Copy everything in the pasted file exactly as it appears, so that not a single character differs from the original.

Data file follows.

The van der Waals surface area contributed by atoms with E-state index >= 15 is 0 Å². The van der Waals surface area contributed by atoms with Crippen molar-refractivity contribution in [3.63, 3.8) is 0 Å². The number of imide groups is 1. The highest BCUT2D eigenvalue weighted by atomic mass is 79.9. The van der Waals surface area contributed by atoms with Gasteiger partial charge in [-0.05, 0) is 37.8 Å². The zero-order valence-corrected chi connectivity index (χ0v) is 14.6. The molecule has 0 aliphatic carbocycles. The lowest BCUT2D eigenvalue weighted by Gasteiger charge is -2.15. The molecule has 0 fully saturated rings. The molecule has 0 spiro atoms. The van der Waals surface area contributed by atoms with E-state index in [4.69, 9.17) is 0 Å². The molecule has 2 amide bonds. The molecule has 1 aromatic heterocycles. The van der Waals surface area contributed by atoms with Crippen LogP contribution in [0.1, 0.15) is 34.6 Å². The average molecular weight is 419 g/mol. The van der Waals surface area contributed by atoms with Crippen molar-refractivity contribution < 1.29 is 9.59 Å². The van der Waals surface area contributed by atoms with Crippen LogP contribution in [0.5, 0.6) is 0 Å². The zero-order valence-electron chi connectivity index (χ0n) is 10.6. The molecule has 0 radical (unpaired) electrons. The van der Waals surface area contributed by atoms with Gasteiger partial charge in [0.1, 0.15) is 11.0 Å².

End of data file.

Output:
The van der Waals surface area contributed by atoms with E-state index >= 15 is 0 Å². The van der Waals surface area contributed by atoms with Crippen molar-refractivity contribution in [3.63, 3.8) is 0 Å². The number of imide groups is 1. The highest BCUT2D eigenvalue weighted by atomic mass is 79.9. The van der Waals surface area contributed by atoms with Gasteiger partial charge in [-0.05, 0) is 37.8 Å². The zero-order valence-corrected chi connectivity index (χ0v) is 14.6. The molecule has 0 aliphatic carbocycles. The lowest BCUT2D eigenvalue weighted by Gasteiger charge is -2.15. The molecule has 0 fully saturated rings. The molecule has 0 spiro atoms. The van der Waals surface area contributed by atoms with E-state index in [4.69, 9.17) is 0 Å². The molecule has 2 amide bonds. The molecule has 1 aromatic heterocycles. The van der Waals surface area contributed by atoms with Crippen LogP contribution in [0.1, 0.15) is 34.6 Å². The average molecular weight is 419 g/mol. The van der Waals surface area contributed by atoms with Crippen molar-refractivity contribution < 1.29 is 9.59 Å². The van der Waals surface area contributed by atoms with Crippen LogP contribution in [0.5, 0.6) is 0 Å². The zero-order valence-electron chi connectivity index (χ0n) is 10.6. The molecule has 0 radical (unpaired) electrons. The van der Waals surface area contributed by atoms with Gasteiger partial charge in [0.1, 0.15) is 11.0 Å².